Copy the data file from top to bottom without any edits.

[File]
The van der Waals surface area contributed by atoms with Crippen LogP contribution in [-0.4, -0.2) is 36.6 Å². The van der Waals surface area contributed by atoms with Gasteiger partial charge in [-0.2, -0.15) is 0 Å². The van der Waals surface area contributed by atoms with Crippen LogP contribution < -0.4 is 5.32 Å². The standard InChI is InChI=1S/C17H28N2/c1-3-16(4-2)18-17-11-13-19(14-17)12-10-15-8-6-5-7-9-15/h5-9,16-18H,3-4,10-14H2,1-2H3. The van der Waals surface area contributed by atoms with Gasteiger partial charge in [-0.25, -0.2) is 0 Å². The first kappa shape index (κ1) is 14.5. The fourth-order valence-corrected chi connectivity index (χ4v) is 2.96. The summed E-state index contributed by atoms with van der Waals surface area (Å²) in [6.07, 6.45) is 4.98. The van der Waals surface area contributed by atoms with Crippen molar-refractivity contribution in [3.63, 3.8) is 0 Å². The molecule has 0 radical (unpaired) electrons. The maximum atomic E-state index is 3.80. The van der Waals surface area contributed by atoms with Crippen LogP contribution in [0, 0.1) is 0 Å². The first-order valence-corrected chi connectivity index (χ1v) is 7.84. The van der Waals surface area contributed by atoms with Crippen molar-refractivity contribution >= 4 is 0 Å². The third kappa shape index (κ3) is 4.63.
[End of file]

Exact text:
The van der Waals surface area contributed by atoms with Crippen LogP contribution in [-0.4, -0.2) is 36.6 Å². The van der Waals surface area contributed by atoms with Gasteiger partial charge in [-0.2, -0.15) is 0 Å². The van der Waals surface area contributed by atoms with Crippen LogP contribution < -0.4 is 5.32 Å². The standard InChI is InChI=1S/C17H28N2/c1-3-16(4-2)18-17-11-13-19(14-17)12-10-15-8-6-5-7-9-15/h5-9,16-18H,3-4,10-14H2,1-2H3. The van der Waals surface area contributed by atoms with Gasteiger partial charge in [-0.25, -0.2) is 0 Å². The first kappa shape index (κ1) is 14.5. The fourth-order valence-corrected chi connectivity index (χ4v) is 2.96. The summed E-state index contributed by atoms with van der Waals surface area (Å²) in [6.07, 6.45) is 4.98. The van der Waals surface area contributed by atoms with Crippen molar-refractivity contribution in [3.63, 3.8) is 0 Å². The molecule has 0 radical (unpaired) electrons. The maximum atomic E-state index is 3.80. The van der Waals surface area contributed by atoms with Crippen LogP contribution in [0, 0.1) is 0 Å². The first-order valence-corrected chi connectivity index (χ1v) is 7.84. The van der Waals surface area contributed by atoms with Crippen molar-refractivity contribution >= 4 is 0 Å². The third kappa shape index (κ3) is 4.63.